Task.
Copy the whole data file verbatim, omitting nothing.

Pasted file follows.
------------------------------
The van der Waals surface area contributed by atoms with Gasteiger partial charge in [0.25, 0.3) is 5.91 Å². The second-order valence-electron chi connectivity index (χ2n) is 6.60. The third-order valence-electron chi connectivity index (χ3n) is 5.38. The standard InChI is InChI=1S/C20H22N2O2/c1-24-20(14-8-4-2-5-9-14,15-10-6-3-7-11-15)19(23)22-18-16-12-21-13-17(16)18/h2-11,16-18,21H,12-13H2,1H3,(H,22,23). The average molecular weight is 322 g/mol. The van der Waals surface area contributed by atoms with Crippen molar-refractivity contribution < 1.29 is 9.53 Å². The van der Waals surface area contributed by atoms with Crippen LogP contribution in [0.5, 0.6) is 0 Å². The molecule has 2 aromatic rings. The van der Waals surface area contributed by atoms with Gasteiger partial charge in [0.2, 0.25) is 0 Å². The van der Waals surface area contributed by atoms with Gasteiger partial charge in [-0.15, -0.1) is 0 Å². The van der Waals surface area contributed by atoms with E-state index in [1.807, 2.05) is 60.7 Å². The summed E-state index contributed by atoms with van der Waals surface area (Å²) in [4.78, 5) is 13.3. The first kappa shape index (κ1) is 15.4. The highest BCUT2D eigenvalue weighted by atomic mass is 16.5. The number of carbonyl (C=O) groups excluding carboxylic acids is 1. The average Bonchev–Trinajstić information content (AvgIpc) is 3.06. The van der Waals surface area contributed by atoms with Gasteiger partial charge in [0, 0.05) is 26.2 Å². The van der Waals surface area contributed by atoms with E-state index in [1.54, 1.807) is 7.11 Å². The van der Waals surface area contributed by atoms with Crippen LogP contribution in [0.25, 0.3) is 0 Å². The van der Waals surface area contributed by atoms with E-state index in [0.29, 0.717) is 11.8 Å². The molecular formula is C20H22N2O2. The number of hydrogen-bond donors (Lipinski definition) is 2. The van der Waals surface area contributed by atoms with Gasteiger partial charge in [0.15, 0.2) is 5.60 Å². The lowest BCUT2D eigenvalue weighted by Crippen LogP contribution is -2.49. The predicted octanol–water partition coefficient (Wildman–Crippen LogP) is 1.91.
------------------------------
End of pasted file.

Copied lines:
The van der Waals surface area contributed by atoms with Gasteiger partial charge in [0.25, 0.3) is 5.91 Å². The second-order valence-electron chi connectivity index (χ2n) is 6.60. The third-order valence-electron chi connectivity index (χ3n) is 5.38. The standard InChI is InChI=1S/C20H22N2O2/c1-24-20(14-8-4-2-5-9-14,15-10-6-3-7-11-15)19(23)22-18-16-12-21-13-17(16)18/h2-11,16-18,21H,12-13H2,1H3,(H,22,23). The average molecular weight is 322 g/mol. The van der Waals surface area contributed by atoms with Crippen molar-refractivity contribution < 1.29 is 9.53 Å². The van der Waals surface area contributed by atoms with Crippen LogP contribution in [0.5, 0.6) is 0 Å². The molecule has 2 aromatic rings. The van der Waals surface area contributed by atoms with Gasteiger partial charge in [0.2, 0.25) is 0 Å². The van der Waals surface area contributed by atoms with Gasteiger partial charge in [-0.15, -0.1) is 0 Å². The van der Waals surface area contributed by atoms with E-state index in [1.807, 2.05) is 60.7 Å². The summed E-state index contributed by atoms with van der Waals surface area (Å²) in [4.78, 5) is 13.3. The first kappa shape index (κ1) is 15.4. The highest BCUT2D eigenvalue weighted by atomic mass is 16.5. The number of carbonyl (C=O) groups excluding carboxylic acids is 1. The average Bonchev–Trinajstić information content (AvgIpc) is 3.06. The van der Waals surface area contributed by atoms with Gasteiger partial charge in [0, 0.05) is 26.2 Å². The van der Waals surface area contributed by atoms with E-state index in [1.54, 1.807) is 7.11 Å². The van der Waals surface area contributed by atoms with Crippen LogP contribution in [0.25, 0.3) is 0 Å². The van der Waals surface area contributed by atoms with E-state index in [0.29, 0.717) is 11.8 Å². The molecular formula is C20H22N2O2. The number of hydrogen-bond donors (Lipinski definition) is 2. The van der Waals surface area contributed by atoms with Gasteiger partial charge in [0.15, 0.2) is 5.60 Å². The lowest BCUT2D eigenvalue weighted by Crippen LogP contribution is -2.49. The predicted octanol–water partition coefficient (Wildman–Crippen LogP) is 1.91.